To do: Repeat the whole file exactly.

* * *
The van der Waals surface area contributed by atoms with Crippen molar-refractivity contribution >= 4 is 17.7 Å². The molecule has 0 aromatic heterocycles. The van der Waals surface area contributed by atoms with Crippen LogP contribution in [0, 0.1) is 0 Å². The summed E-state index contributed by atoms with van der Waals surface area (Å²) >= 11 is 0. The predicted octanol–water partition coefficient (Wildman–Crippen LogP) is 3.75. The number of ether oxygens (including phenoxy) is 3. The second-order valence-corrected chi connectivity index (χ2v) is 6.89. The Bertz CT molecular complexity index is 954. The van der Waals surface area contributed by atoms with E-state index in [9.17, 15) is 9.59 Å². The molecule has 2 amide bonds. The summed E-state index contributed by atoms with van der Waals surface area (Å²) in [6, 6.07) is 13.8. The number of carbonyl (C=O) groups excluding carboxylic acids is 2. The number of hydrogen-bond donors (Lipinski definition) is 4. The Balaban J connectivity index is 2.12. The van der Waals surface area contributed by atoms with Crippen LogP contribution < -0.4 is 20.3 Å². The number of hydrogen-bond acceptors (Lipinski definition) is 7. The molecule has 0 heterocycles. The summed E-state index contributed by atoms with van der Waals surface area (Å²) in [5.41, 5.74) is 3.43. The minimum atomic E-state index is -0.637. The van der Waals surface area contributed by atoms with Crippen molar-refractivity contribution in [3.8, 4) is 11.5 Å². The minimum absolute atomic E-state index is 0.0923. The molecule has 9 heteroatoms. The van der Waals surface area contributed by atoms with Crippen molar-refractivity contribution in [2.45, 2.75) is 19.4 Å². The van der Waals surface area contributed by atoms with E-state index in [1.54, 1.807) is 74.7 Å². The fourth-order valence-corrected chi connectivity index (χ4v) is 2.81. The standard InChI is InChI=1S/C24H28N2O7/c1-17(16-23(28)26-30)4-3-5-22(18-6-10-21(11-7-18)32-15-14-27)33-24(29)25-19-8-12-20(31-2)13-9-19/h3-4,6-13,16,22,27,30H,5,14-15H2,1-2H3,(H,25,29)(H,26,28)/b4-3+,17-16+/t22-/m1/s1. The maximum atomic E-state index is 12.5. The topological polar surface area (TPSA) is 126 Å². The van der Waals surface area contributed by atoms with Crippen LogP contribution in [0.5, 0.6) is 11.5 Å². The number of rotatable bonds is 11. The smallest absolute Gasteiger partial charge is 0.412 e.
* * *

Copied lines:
The van der Waals surface area contributed by atoms with Crippen molar-refractivity contribution >= 4 is 17.7 Å². The molecule has 0 aromatic heterocycles. The van der Waals surface area contributed by atoms with Crippen LogP contribution in [0, 0.1) is 0 Å². The summed E-state index contributed by atoms with van der Waals surface area (Å²) >= 11 is 0. The predicted octanol–water partition coefficient (Wildman–Crippen LogP) is 3.75. The number of ether oxygens (including phenoxy) is 3. The second-order valence-corrected chi connectivity index (χ2v) is 6.89. The Bertz CT molecular complexity index is 954. The van der Waals surface area contributed by atoms with E-state index in [9.17, 15) is 9.59 Å². The molecule has 2 amide bonds. The summed E-state index contributed by atoms with van der Waals surface area (Å²) in [6, 6.07) is 13.8. The number of carbonyl (C=O) groups excluding carboxylic acids is 2. The number of hydrogen-bond donors (Lipinski definition) is 4. The Balaban J connectivity index is 2.12. The van der Waals surface area contributed by atoms with Crippen LogP contribution < -0.4 is 20.3 Å². The number of hydrogen-bond acceptors (Lipinski definition) is 7. The molecule has 0 heterocycles. The summed E-state index contributed by atoms with van der Waals surface area (Å²) in [5.41, 5.74) is 3.43. The minimum atomic E-state index is -0.637. The van der Waals surface area contributed by atoms with Crippen molar-refractivity contribution in [3.8, 4) is 11.5 Å². The minimum absolute atomic E-state index is 0.0923. The molecule has 9 heteroatoms. The van der Waals surface area contributed by atoms with Crippen molar-refractivity contribution in [2.45, 2.75) is 19.4 Å². The van der Waals surface area contributed by atoms with E-state index in [1.54, 1.807) is 74.7 Å². The fourth-order valence-corrected chi connectivity index (χ4v) is 2.81. The standard InChI is InChI=1S/C24H28N2O7/c1-17(16-23(28)26-30)4-3-5-22(18-6-10-21(11-7-18)32-15-14-27)33-24(29)25-19-8-12-20(31-2)13-9-19/h3-4,6-13,16,22,27,30H,5,14-15H2,1-2H3,(H,25,29)(H,26,28)/b4-3+,17-16+/t22-/m1/s1. The maximum atomic E-state index is 12.5. The topological polar surface area (TPSA) is 126 Å². The van der Waals surface area contributed by atoms with Crippen LogP contribution in [0.5, 0.6) is 11.5 Å². The number of rotatable bonds is 11. The smallest absolute Gasteiger partial charge is 0.412 e.